The Hal Roach Studios closed its doors for good in February 1963, and soon afterward those very doors were auctioned off to the highest bidder. A four-day public auction was held on the studio lot in early August of that year. Following the auction the studios were to be demolished, so everything had to go.
While you might expect such an auction to appeal to curious fans and collectors hoping for rare movie props and file cabinets full of still photos, it’s clear from the auction catalog that professionals from the film industry were the ones being targeted. Items included all types of filmmaking equipment. Obvious items such as cameras, lights, and sound equipment were listed alongside office furniture, and equipment from the machine shop, the special effects department, and the studio cafeteria. Since all of the buildings were to be town down, even the doors, windows, and light fixtures were up for auction. The hand hewed wooden beams from Mr. Roach’s office were highlighted in one photo.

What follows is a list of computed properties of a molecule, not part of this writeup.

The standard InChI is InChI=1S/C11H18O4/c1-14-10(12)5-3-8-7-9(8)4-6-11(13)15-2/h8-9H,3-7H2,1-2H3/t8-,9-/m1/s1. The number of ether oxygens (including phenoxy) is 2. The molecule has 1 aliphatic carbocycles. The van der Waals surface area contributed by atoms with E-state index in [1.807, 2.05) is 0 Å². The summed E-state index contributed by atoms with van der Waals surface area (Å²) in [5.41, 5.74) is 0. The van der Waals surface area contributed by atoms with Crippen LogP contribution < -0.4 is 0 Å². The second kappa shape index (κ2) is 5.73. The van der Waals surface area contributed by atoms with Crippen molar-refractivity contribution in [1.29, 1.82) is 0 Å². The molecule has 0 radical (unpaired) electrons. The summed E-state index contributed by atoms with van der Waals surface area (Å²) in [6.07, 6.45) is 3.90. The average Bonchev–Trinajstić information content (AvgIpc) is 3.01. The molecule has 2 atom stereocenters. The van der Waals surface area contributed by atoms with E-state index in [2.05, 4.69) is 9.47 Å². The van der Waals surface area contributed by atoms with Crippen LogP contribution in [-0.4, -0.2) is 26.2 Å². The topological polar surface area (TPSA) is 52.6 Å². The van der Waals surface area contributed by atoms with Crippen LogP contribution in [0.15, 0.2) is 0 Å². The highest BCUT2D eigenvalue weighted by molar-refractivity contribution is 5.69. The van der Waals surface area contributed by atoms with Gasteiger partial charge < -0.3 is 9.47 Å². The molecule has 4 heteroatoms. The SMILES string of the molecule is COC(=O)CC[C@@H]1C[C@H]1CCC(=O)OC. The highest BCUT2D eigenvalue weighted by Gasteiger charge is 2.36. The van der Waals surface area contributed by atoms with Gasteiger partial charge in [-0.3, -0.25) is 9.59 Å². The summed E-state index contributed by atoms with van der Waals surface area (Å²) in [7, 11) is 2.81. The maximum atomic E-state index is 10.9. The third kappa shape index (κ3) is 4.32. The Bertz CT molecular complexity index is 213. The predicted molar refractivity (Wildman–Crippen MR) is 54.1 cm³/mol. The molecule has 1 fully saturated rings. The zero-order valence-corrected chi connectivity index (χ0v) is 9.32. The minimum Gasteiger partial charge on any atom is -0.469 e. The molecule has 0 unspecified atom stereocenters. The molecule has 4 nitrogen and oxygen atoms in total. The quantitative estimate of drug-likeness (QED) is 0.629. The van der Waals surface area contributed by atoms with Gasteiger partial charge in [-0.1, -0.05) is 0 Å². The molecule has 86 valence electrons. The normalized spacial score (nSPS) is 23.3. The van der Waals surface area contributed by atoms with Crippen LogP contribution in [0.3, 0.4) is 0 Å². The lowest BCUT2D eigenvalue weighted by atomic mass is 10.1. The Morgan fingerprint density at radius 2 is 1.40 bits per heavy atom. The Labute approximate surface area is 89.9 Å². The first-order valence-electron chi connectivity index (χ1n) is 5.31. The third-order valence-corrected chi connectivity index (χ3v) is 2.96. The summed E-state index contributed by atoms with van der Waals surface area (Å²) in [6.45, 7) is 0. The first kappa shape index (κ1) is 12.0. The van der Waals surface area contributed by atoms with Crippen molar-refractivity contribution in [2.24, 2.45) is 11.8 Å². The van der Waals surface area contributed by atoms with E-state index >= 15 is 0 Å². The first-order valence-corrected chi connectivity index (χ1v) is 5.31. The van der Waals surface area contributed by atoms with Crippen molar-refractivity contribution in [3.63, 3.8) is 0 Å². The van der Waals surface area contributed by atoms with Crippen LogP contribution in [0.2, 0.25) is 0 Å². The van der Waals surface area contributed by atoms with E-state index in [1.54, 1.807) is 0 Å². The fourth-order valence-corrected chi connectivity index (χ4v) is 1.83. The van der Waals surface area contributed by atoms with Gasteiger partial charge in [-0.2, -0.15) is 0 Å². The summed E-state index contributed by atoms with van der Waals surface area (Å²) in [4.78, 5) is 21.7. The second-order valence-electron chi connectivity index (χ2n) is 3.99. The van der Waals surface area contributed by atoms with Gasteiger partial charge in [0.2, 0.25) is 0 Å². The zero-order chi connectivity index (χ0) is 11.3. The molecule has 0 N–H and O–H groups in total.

The auctioneers were obviously in a quandary. On the one hand the lot had been operating in Culver City for 44 years–since the silent era. There were a lot of items in the prop department that would appeal to collectors and antique dealers. But the real money was in the filmmaking equipment, and antiques in that field had no real value. While there was some hint of nostalgia for the old studio, the auction catalog attempted to emphasize that it was a modern, working facility prior to its closure. There was no mention of the studio’s resident stars from days-gone-by.